The book includes a lengthy epilogue that I was unable to finish. Paul Sammon’s attempts to make Splatterpunk seem like a really important cultural phenomenon were genuinely embarrassing to read. I was going to include a quote from the introduction here, but after rereading the first few lines of it, I found myself cringing too hard to continue. He literally compares his authors to Burroughs, De Sade and Baudelaire in the second sentence of this book. Some stories in here were decent, but I had forgotten most of them only two weeks after finishing the collection.
Splatterpunks: Over the Edge – Paul M. Sammon (Ed.) Tor – 1995
The second Splatterpunks collection came out 5 years later, and this book is far, far worse than its predecessor. Actually, I really liked some of the stories in here, but there’s way more in this one, and some of them are absolute shit.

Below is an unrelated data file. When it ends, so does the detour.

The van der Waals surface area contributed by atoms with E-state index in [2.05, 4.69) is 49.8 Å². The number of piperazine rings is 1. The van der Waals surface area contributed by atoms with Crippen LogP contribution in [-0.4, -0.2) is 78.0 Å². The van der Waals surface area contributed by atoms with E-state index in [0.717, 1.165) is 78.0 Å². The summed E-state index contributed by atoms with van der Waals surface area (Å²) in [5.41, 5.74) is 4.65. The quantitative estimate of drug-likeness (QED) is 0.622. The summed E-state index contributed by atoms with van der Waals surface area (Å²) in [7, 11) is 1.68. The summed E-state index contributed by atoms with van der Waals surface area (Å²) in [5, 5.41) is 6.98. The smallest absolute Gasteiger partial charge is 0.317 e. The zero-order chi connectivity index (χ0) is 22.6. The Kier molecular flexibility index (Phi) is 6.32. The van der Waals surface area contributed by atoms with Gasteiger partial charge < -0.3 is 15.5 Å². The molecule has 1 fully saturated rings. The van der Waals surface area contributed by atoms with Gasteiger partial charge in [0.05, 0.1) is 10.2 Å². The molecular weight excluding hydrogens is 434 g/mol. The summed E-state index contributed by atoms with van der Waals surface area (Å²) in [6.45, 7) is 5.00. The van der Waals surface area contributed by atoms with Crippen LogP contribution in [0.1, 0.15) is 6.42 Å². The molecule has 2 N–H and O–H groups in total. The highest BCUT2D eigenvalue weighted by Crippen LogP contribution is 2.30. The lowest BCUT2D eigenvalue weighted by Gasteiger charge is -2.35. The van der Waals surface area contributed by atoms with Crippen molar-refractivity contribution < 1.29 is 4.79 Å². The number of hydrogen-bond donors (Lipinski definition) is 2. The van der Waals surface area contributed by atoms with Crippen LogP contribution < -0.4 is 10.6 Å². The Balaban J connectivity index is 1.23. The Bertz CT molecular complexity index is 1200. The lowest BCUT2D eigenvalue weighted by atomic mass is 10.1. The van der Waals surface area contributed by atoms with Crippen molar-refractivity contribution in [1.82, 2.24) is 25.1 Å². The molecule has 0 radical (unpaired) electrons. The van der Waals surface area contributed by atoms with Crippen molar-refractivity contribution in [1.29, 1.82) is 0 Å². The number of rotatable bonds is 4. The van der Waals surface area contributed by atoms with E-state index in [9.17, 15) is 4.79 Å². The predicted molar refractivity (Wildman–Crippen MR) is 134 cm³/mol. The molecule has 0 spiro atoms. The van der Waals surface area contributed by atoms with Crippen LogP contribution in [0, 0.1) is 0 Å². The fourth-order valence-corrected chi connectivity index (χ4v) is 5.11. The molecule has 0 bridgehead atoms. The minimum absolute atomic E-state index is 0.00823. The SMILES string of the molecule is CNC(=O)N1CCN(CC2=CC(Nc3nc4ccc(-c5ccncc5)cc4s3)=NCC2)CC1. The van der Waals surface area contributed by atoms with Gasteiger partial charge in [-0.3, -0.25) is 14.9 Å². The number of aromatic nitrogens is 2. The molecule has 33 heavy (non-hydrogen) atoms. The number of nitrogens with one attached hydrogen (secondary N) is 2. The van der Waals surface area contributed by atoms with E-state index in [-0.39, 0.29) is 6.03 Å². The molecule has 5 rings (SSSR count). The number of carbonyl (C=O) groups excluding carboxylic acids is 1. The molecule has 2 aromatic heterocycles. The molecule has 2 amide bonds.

The really dislikeable part of this one wasn’t the awful stories or even Paul Sammon’s embarrassing introductions; it was the non-fiction pieces. Aside from Sammon’s bullshit, the only non-fiction piece in the first collection was an essay on ultra violent films. I watched most of the movies it mentions when I was a teenager, so I actually quite enjoyed reading this piece. Although it was about movies, it didn’t feel hugely out of place in a collection of ultra-violent stories. There’s an article in Spatterpunks II by Martin Amis on the movies of Brian De Palma. Martin Amis is not a horror author, and while De Palma has done a few horror films, those aren’t the movies being discussed in the essay. Sure, some of De Palma’s movies are violent, but they don’t compare to the other stuff in these collections. There is absolutely no reason for this essay to be in this collection other than having a famous author’s name on its cover. Fuck off Martin Amis.